Bringing the worlds of bluegrass and choral music together
“Come Away to the Skies: A High Lonesome Mass”
The Earl Scruggs Center: Music & Stories from the American South in conjunction with Stonecutter Foundation of Rutherford County announces a unique two-day choral event to help celebrate the musical traditions of the South and offer to the public and choral students the opportunity to hear and participate in two unique performances. This is the first of two events. Monday, April 14, 7:00 at the Don Gibson Theatre, Come Away to the Skies: a High Lonesome (Bluegrass) Mass will be performed by the Rutherford Community Chorus under the direction of Tony Spencer. Special guest for this two day event will be Dr. Tim Sharp, Executive Director of the American Choral Directors Association in Oklahoma City, Ok, and co-composer of the mass.
The mass is truly unique in that Dr. Sharp combined the song traditions of the South and the ordering of a traditional high mass into a poignant celebration of traditions and faith. Dr. Sharp will make comments about the writing of the mass during the performance. The accompaniment will be a five piece blue grass ensemble and piano accompaniment. (for a more in-depth description, see the excerpt from program notes at the end of this listing)
Through the generosity of Stonecutter Foundation of Rutherford County and a private donor, tickets to this event are free. Tickets are limited to four per person and must be reserved in advance through the Don Gibson Theatre. Tickets may be reserved online at www.DonGibsonTheatre.com or by calling the Theatre at 704-487-8114. This performance will be held at the Don Gibson Theatre located at 318 South Washington Street in Shelby, NC.
Excerpted from program notes…
This collection of music is a winsome set of folk-hymn arrangements originating in the mid-nineteenth century collections of the Sacred Harp and Southern Harmony, and organized around a significant liturgy of the church. The hymnbooks from which this music is found were unique to the southern region of the United States.
The service known as a High Mass comes from the ordering of the Christian church liturgy into a standardized theological and dramatic liturgical flow.
The adjective “high” before the word “mass” partially indicates a service that is chanted and sung, as differentiated from a service that is mainly spoken. The historic texts, usually known by their Latin name, form the various sections of the traditional mass: Introit, Kyrie, Gloria, Credo, Sanctus, Benedictus, and Agnus Dei.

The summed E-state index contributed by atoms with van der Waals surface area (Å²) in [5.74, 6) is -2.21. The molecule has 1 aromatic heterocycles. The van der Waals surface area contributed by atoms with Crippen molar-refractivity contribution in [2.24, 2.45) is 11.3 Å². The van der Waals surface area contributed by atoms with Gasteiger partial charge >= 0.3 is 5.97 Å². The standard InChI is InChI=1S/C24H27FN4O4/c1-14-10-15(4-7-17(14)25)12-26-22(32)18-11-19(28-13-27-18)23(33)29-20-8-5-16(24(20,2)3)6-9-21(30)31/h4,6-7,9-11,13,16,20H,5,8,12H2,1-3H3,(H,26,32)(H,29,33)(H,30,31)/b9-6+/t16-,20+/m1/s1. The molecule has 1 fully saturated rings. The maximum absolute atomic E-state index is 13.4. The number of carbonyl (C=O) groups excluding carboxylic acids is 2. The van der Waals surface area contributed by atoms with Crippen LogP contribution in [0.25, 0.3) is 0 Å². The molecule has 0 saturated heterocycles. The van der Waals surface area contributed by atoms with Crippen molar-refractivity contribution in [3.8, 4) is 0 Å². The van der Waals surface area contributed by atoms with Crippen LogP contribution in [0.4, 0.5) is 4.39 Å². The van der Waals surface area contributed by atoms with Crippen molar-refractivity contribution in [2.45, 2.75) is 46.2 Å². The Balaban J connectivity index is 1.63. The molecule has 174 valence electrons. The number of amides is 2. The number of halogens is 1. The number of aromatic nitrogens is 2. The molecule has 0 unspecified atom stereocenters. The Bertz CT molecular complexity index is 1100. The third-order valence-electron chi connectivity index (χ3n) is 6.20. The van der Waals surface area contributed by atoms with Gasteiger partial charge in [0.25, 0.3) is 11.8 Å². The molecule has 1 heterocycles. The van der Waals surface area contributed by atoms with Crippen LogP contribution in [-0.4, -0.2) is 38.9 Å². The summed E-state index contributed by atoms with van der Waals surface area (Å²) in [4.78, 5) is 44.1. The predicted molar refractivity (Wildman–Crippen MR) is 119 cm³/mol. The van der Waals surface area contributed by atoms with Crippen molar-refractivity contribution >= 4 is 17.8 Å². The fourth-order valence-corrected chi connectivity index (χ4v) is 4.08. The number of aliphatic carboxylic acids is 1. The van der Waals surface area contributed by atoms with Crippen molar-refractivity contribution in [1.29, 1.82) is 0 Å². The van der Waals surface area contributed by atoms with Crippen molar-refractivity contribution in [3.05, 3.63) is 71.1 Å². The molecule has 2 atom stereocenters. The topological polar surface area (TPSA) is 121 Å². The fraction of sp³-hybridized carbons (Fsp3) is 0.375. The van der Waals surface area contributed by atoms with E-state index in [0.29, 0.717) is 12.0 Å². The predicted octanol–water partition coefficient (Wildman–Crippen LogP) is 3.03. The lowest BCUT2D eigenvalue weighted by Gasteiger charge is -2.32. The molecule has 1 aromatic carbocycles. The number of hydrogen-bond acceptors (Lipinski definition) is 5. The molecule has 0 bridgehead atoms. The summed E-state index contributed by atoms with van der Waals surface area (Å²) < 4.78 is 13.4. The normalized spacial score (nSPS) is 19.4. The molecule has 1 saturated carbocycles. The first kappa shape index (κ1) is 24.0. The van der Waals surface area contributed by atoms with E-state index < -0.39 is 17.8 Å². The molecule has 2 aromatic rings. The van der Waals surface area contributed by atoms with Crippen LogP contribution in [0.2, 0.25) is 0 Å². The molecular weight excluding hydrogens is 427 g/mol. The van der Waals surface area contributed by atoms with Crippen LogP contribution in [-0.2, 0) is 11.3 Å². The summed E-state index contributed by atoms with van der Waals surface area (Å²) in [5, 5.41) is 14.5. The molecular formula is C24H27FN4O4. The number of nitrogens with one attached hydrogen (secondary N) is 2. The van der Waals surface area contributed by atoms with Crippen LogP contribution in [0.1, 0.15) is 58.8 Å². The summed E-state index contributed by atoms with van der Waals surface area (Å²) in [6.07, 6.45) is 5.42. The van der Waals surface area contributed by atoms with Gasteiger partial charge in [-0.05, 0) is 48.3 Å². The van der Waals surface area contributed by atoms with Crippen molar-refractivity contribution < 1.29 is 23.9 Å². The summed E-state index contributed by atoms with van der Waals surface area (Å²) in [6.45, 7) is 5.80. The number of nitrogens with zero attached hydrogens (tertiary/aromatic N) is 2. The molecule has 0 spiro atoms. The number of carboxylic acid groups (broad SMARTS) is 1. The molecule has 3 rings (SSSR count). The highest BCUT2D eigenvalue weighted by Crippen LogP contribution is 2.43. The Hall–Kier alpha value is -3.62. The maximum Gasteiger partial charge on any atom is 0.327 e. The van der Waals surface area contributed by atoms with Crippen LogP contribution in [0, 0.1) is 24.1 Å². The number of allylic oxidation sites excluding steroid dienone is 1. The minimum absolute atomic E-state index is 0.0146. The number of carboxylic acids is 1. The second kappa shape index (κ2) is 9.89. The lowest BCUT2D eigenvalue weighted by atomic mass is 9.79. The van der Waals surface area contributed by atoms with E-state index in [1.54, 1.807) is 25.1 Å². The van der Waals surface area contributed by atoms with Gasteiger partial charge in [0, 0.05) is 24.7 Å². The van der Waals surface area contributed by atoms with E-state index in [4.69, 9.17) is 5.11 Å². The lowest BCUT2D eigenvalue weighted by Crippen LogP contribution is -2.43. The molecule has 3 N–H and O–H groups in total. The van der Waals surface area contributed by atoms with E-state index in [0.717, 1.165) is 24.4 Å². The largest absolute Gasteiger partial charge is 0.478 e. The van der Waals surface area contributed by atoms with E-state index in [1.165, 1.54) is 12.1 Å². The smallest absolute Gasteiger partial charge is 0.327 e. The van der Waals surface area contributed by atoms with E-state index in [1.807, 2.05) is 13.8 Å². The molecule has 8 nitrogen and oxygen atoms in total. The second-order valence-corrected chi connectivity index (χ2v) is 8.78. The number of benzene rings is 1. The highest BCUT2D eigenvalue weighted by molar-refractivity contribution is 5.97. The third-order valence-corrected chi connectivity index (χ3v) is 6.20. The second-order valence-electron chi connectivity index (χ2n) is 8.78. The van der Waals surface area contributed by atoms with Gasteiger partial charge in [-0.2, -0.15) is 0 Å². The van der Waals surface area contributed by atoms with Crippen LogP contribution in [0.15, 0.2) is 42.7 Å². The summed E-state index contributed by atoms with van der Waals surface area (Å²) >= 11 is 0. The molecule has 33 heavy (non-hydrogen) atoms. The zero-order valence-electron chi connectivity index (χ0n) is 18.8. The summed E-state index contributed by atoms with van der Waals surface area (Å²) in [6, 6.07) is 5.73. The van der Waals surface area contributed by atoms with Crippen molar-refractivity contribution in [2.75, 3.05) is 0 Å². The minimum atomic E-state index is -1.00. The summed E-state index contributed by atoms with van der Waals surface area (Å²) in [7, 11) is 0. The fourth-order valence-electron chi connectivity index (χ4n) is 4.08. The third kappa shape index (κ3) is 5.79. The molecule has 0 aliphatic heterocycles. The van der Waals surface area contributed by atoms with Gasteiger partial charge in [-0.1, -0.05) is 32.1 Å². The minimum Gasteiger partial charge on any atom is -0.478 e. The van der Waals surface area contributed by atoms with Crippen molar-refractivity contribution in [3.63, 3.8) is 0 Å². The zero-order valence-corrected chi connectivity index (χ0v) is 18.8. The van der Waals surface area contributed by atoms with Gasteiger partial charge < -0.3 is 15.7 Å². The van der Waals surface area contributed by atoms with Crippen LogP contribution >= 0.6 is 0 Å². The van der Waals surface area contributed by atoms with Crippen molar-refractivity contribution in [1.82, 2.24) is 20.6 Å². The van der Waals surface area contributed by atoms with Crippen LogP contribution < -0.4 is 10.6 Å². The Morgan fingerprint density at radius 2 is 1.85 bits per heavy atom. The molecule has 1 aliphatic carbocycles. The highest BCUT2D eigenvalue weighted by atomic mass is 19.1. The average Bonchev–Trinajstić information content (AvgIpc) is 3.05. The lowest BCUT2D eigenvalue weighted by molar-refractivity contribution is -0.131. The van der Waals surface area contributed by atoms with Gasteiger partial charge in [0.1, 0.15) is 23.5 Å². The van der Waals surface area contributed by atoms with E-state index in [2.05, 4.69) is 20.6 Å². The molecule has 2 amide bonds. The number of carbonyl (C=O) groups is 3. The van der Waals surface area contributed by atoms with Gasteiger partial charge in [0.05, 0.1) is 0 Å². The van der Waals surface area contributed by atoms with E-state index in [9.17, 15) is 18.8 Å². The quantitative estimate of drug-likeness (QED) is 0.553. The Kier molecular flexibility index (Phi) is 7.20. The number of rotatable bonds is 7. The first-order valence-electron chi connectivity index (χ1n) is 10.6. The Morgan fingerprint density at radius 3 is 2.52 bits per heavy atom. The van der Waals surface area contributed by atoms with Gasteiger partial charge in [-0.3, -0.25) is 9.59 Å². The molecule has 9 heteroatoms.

The working title for this collection plays on the word “High Mass”, by inserting a term unique to the history of the bluegrass musical style, which is the word “lonesome.” This description, coined by Bill Monroe, the so-called “Father of Bluegrass Music”, is the idea of bluegrass music as a “high, lonesome sound.” Monroe is referring to his own vocal quality and range, as well as a modal melodic contour, a quality shared by bluegrass vocalists such as Ralph Stanley, Del McCoury, Ricky Skaggs, and also heard in female musicians such as Alison Krauss, Emmylou Harris, and Dolly Parton. The subtitle, A High, Lonesome Mass plays on this combination of both service and sound.
The folk-hymns used to carry forward the ideas of the individual sections of the mass—“Kyrie”- “Lord, Have Mercy”; “Gloria”- “Glory to God in the Highest”; “Sanctus”-“Holy, Holy, Holy”-“Benedictus”-“Blessed is He who comes in the name of the Lord”; “Agnus Dei”-“Lamb of God, who takes away the sins of the world”—possess the same theological themes as these historic sections. These folk-hymns used come primarily from the Scots-Irish theological and musical traditions, found uniquely in the American South, and published in the hymn collections mentioned above. Such hymn collections flourished throughout the American South in the mid-nineteenth century, and are repositories of some of the greatest hymns of that era.
The ballad and song tradition that migrated with early Irish, Scots-Irish, Welsh, and English settlers into the southern Appalachian areas of Virginia, North Carolina, Kentucky, and Tennessee, was as natural as the transposition of their verbal languages and customs. The thousands of songs that flooded into the valleys of the Cumberland and Tennessee Rivers came from the lips of generations of folk performers of Southern Appalachia, and found their way into the culture and ways of the American South.